Archive

ShareThis Page
Penguins beat Canadiens to clinch playoff spot | TribLIVE.com
Penguins/NHL

Penguins beat Canadiens to clinch playoff spot

There can be no three-peat without a spot in the tournament. The Penguins have attained that first achievement.

After a Florida Panthers loss at the Boston Bruins earlier in the day set the table, the Penguins clinched a playoff berth for a franchise-record 12th consecutive season with a 5-2 win against the Montreal Canadiens on Saturday night. It is the longest active streak in the NHL.

Patric Hornqvist had his 200th career goal, one of three power-play tallies for the Penguins (45-28-6), who won consecutive games for the first time in more than three weeks.

“It’s not easy to make the playoffs in this league,” defenseman Olli Maatta said. “It feels good.”

The Penguins sure make qualifying for the postseason look easy: They’ve done it 23 of 27 times since 1991. But when they fell to 20-19-3 just after the season’s midway point, making the playoffs appeared far from certain.

It did even as recently as Tuesday after a listless loss at the Detroit Red Wings left Eastern Conference ninth-place Florida within striking distance.

Coach Mike Sullivan called a playoff berth “special.”

“This league is a difficult league,” he said, “and it’s such a fine line between winning and losing. It’s an accomplishment.”

Perhaps dampening the postgame enthusiasm, though, was an injury of unknown severity to Penguins wing Phil Kessel.

The Penguins (96 points) pulled to within three points of the Capitals, who have four games remaining, the Penguins three.

Conor Sheary, Hornqvist and Carl Hagelin scored over a span of 4 minutes, 55 seconds of the first period Saturday against ex-teammate Antii Niemi. Both of the Canadiens’ goals (from Jeff Petry and Jonathan Drouin) came in the first period, too.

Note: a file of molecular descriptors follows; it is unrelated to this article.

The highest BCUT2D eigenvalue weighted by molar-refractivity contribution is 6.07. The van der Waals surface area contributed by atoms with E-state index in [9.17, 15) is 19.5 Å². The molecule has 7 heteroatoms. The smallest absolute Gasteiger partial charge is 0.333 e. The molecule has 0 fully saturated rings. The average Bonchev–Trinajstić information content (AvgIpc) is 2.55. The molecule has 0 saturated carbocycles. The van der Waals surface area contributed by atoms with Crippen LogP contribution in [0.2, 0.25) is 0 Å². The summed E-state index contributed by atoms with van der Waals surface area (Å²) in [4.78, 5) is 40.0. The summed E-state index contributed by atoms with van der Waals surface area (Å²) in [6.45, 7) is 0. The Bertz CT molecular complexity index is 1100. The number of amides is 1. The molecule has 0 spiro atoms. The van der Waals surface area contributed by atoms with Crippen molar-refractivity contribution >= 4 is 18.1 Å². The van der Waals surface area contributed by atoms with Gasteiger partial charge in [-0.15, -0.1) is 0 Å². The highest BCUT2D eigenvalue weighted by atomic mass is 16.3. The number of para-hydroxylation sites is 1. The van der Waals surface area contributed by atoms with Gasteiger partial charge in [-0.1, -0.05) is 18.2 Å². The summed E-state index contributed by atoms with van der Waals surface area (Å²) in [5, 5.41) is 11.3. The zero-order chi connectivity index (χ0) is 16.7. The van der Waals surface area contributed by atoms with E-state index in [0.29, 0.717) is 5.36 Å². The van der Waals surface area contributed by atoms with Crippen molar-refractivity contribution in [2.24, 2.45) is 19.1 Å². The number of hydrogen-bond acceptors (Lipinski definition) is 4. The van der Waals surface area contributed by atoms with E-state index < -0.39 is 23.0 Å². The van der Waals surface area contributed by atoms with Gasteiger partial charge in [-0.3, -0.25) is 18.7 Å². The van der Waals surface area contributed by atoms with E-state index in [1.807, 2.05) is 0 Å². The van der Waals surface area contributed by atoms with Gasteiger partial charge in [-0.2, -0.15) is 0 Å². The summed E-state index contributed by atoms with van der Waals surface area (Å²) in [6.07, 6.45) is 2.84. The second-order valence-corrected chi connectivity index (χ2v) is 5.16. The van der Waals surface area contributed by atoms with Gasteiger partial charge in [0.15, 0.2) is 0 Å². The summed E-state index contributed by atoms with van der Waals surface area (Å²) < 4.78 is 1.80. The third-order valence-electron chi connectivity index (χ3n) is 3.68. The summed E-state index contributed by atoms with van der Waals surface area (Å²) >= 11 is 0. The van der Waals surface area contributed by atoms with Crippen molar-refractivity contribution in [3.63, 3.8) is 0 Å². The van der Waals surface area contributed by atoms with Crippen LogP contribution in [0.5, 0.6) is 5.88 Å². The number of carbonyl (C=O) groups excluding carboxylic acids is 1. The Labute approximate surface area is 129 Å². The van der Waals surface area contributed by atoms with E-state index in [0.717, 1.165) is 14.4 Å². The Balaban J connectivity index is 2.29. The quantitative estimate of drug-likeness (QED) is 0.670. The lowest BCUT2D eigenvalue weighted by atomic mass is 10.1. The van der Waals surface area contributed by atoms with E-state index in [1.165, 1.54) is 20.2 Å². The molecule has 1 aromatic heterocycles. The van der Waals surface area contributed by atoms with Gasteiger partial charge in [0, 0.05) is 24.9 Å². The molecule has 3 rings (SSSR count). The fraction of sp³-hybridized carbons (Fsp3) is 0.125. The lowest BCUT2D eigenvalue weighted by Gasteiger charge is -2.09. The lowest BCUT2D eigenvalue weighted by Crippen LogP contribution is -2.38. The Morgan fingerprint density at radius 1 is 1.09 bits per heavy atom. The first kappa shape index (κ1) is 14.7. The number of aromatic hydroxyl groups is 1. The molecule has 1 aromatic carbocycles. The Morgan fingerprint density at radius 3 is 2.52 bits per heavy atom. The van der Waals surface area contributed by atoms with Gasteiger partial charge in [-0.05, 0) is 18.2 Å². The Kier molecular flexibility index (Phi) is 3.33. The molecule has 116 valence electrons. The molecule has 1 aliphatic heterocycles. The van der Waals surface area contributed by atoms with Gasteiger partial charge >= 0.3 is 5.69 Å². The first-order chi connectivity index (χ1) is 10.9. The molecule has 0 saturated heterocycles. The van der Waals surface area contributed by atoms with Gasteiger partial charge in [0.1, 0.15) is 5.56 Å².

Kessel had a goal and an assist, and Riley Sheahan added a power-play goal for the Penguins, who went 3 for 5 on the power play to improve their NHL-leading conversion percentage to 26.4 percent.

The power play is on pace to break the team season record. It kept the Penguins afloat through awful 5-on-5 play over the first three months.

“Our power play has been good the whole year,” Hornqvist said. “That’s really key. Sometimes you have a hot power play, and you’re hot for 10-15 games and get the percentage up, but our power play has been almost the same for 79 games now.”

Hornqvist’s power-play goal gave the Penguins the lead during the first period, and Kessel and Sheahan scored on the power play 109 seconds apart in the third to put the game away.

Hornqvist’s goal was his 26th, his 15th on the power play. He moved into a tie with Steven Stamkos and Alex Ovechkin for second most in the league (behind Patrik Laine’s 19).

Sheary’s 17th of the season and second in as many games came 59 seconds after Petry opened scoring at 8:42 of the first period.

Kessel’s goal with 12:52 to play in regulation came seconds after Artturi Lehkonen whiffed on a breakaway all alone in front of Matt Murray following a neutral-zone turnover by Evgeni Malkin.

Sheahan made it 5-2 less than 2 minutes after Kessel’s goal and seconds after the Canadiens again failed to convert on a breakaway. Murray’s stop of Paul Byron was one of 24 he made in starting the first of back-to-back games.

“It was one of those weird games,” Murray said, “high-quality (opponent) chances, but maybe not as much high-quantity.”

Sidney Crosby’s five-game goal streak was snapped. He had the primary assist on Kessel’s goal and went 22-2 on faceoffs.

The only team they’ve beaten in regulation since March 11 is Montreal, but they’ve done that three times in 17 days.